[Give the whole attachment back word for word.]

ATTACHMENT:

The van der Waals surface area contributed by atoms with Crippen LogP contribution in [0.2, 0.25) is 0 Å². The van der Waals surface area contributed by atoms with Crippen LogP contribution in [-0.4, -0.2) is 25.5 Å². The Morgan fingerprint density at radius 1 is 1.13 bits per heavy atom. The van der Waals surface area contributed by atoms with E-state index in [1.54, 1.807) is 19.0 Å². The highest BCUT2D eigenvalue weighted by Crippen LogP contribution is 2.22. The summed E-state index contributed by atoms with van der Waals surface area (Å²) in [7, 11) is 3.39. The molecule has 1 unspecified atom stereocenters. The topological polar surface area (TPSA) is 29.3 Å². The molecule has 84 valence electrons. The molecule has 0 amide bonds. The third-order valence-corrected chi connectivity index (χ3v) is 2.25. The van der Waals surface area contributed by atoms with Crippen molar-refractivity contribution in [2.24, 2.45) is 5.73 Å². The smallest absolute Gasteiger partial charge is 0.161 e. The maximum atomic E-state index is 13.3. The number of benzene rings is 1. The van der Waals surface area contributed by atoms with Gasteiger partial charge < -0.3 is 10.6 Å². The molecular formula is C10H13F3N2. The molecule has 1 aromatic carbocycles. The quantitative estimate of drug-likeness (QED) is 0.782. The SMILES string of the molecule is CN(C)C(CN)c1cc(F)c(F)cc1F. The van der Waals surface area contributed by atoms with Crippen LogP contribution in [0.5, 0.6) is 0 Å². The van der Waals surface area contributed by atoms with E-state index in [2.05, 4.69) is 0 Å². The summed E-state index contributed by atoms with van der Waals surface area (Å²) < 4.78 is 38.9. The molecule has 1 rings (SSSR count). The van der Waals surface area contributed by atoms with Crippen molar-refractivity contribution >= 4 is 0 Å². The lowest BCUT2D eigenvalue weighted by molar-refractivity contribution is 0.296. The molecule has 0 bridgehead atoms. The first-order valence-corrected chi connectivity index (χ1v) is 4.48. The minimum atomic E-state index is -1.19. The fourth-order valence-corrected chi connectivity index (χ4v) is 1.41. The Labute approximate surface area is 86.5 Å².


The van der Waals surface area contributed by atoms with Crippen LogP contribution in [0.2, 0.25) is 0 Å². The van der Waals surface area contributed by atoms with Crippen LogP contribution in [-0.4, -0.2) is 25.5 Å². The Morgan fingerprint density at radius 1 is 1.13 bits per heavy atom. The van der Waals surface area contributed by atoms with E-state index in [1.54, 1.807) is 19.0 Å². The highest BCUT2D eigenvalue weighted by Crippen LogP contribution is 2.22. The summed E-state index contributed by atoms with van der Waals surface area (Å²) in [7, 11) is 3.39. The molecule has 1 unspecified atom stereocenters. The topological polar surface area (TPSA) is 29.3 Å². The molecule has 84 valence electrons. The molecule has 0 amide bonds. The third-order valence-corrected chi connectivity index (χ3v) is 2.25. The van der Waals surface area contributed by atoms with Crippen molar-refractivity contribution in [2.24, 2.45) is 5.73 Å². The smallest absolute Gasteiger partial charge is 0.161 e. The maximum atomic E-state index is 13.3. The number of benzene rings is 1. The van der Waals surface area contributed by atoms with Gasteiger partial charge < -0.3 is 10.6 Å². The molecular formula is C10H13F3N2. The molecule has 1 aromatic carbocycles. The quantitative estimate of drug-likeness (QED) is 0.782. The SMILES string of the molecule is CN(C)C(CN)c1cc(F)c(F)cc1F. The van der Waals surface area contributed by atoms with Crippen LogP contribution in [0.5, 0.6) is 0 Å². The van der Waals surface area contributed by atoms with E-state index in [2.05, 4.69) is 0 Å². The summed E-state index contributed by atoms with van der Waals surface area (Å²) < 4.78 is 38.9. The molecule has 1 rings (SSSR count). The van der Waals surface area contributed by atoms with Crippen molar-refractivity contribution >= 4 is 0 Å². The lowest BCUT2D eigenvalue weighted by molar-refractivity contribution is 0.296. The molecule has 0 bridgehead atoms. The first-order valence-corrected chi connectivity index (χ1v) is 4.48. The minimum atomic E-state index is -1.19. The fourth-order valence-corrected chi connectivity index (χ4v) is 1.41. The Labute approximate surface area is 86.5 Å².